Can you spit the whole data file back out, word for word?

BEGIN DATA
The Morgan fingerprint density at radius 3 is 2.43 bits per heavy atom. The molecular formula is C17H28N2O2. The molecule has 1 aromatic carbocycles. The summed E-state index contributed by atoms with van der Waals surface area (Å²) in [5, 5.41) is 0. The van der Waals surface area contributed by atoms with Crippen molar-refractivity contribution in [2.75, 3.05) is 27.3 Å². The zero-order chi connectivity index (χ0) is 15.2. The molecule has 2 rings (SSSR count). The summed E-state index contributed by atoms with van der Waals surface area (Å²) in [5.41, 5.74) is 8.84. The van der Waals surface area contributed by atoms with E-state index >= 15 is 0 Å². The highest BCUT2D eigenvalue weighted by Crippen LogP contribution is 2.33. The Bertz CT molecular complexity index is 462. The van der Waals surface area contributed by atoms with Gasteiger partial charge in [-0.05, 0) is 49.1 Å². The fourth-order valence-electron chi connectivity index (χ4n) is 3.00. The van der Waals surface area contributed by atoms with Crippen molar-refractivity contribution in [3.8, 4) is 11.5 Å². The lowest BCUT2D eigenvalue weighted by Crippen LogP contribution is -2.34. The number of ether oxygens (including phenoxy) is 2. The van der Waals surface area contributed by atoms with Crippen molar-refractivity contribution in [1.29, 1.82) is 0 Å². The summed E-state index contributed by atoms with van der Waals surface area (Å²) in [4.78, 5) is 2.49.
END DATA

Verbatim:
The Morgan fingerprint density at radius 3 is 2.43 bits per heavy atom. The molecular formula is C17H28N2O2. The molecule has 1 aromatic carbocycles. The summed E-state index contributed by atoms with van der Waals surface area (Å²) in [5, 5.41) is 0. The van der Waals surface area contributed by atoms with Crippen molar-refractivity contribution in [2.75, 3.05) is 27.3 Å². The zero-order chi connectivity index (χ0) is 15.2. The molecule has 2 rings (SSSR count). The summed E-state index contributed by atoms with van der Waals surface area (Å²) in [5.41, 5.74) is 8.84. The van der Waals surface area contributed by atoms with E-state index >= 15 is 0 Å². The highest BCUT2D eigenvalue weighted by Crippen LogP contribution is 2.33. The Bertz CT molecular complexity index is 462. The van der Waals surface area contributed by atoms with Gasteiger partial charge in [-0.05, 0) is 49.1 Å². The fourth-order valence-electron chi connectivity index (χ4n) is 3.00. The van der Waals surface area contributed by atoms with Crippen molar-refractivity contribution in [3.8, 4) is 11.5 Å². The lowest BCUT2D eigenvalue weighted by Crippen LogP contribution is -2.34. The number of ether oxygens (including phenoxy) is 2. The van der Waals surface area contributed by atoms with Crippen molar-refractivity contribution in [1.29, 1.82) is 0 Å². The summed E-state index contributed by atoms with van der Waals surface area (Å²) in [4.78, 5) is 2.49.